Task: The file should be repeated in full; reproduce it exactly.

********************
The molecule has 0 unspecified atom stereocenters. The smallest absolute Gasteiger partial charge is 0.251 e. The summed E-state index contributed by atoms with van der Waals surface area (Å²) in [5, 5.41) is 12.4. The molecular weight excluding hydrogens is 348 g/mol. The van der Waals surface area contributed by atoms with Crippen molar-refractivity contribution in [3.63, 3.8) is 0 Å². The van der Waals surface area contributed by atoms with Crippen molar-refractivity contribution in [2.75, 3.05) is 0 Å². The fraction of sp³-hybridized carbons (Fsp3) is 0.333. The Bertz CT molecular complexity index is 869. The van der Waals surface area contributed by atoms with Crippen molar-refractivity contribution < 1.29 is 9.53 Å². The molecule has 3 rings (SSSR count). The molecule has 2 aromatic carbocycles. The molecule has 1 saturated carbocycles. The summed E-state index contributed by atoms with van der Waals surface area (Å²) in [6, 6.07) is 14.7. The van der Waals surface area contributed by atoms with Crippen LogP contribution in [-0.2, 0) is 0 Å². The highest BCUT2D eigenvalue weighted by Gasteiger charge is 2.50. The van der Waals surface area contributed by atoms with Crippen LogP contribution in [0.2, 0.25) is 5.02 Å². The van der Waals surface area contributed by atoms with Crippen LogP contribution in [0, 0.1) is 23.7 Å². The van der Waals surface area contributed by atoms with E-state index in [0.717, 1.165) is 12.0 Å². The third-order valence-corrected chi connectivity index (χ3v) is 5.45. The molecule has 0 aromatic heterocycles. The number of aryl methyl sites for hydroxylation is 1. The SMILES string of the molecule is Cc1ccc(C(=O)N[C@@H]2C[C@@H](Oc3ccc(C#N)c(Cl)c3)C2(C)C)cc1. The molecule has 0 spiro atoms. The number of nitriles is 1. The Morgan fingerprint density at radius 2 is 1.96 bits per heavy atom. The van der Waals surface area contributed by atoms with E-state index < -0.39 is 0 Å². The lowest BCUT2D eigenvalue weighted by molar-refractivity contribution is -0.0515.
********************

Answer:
The molecule has 0 unspecified atom stereocenters. The smallest absolute Gasteiger partial charge is 0.251 e. The summed E-state index contributed by atoms with van der Waals surface area (Å²) in [5, 5.41) is 12.4. The molecular weight excluding hydrogens is 348 g/mol. The van der Waals surface area contributed by atoms with Crippen molar-refractivity contribution in [3.63, 3.8) is 0 Å². The van der Waals surface area contributed by atoms with Crippen molar-refractivity contribution in [2.75, 3.05) is 0 Å². The fraction of sp³-hybridized carbons (Fsp3) is 0.333. The Bertz CT molecular complexity index is 869. The van der Waals surface area contributed by atoms with Crippen molar-refractivity contribution < 1.29 is 9.53 Å². The molecule has 3 rings (SSSR count). The molecule has 2 aromatic carbocycles. The molecule has 1 saturated carbocycles. The summed E-state index contributed by atoms with van der Waals surface area (Å²) in [6, 6.07) is 14.7. The van der Waals surface area contributed by atoms with Crippen LogP contribution in [-0.2, 0) is 0 Å². The highest BCUT2D eigenvalue weighted by Gasteiger charge is 2.50. The van der Waals surface area contributed by atoms with Crippen LogP contribution in [0.2, 0.25) is 5.02 Å². The van der Waals surface area contributed by atoms with Crippen LogP contribution in [0, 0.1) is 23.7 Å². The van der Waals surface area contributed by atoms with E-state index in [0.717, 1.165) is 12.0 Å². The third-order valence-corrected chi connectivity index (χ3v) is 5.45. The molecule has 0 aromatic heterocycles. The number of aryl methyl sites for hydroxylation is 1. The SMILES string of the molecule is Cc1ccc(C(=O)N[C@@H]2C[C@@H](Oc3ccc(C#N)c(Cl)c3)C2(C)C)cc1. The molecule has 0 spiro atoms. The number of nitriles is 1. The Morgan fingerprint density at radius 2 is 1.96 bits per heavy atom. The van der Waals surface area contributed by atoms with E-state index < -0.39 is 0 Å². The lowest BCUT2D eigenvalue weighted by molar-refractivity contribution is -0.0515.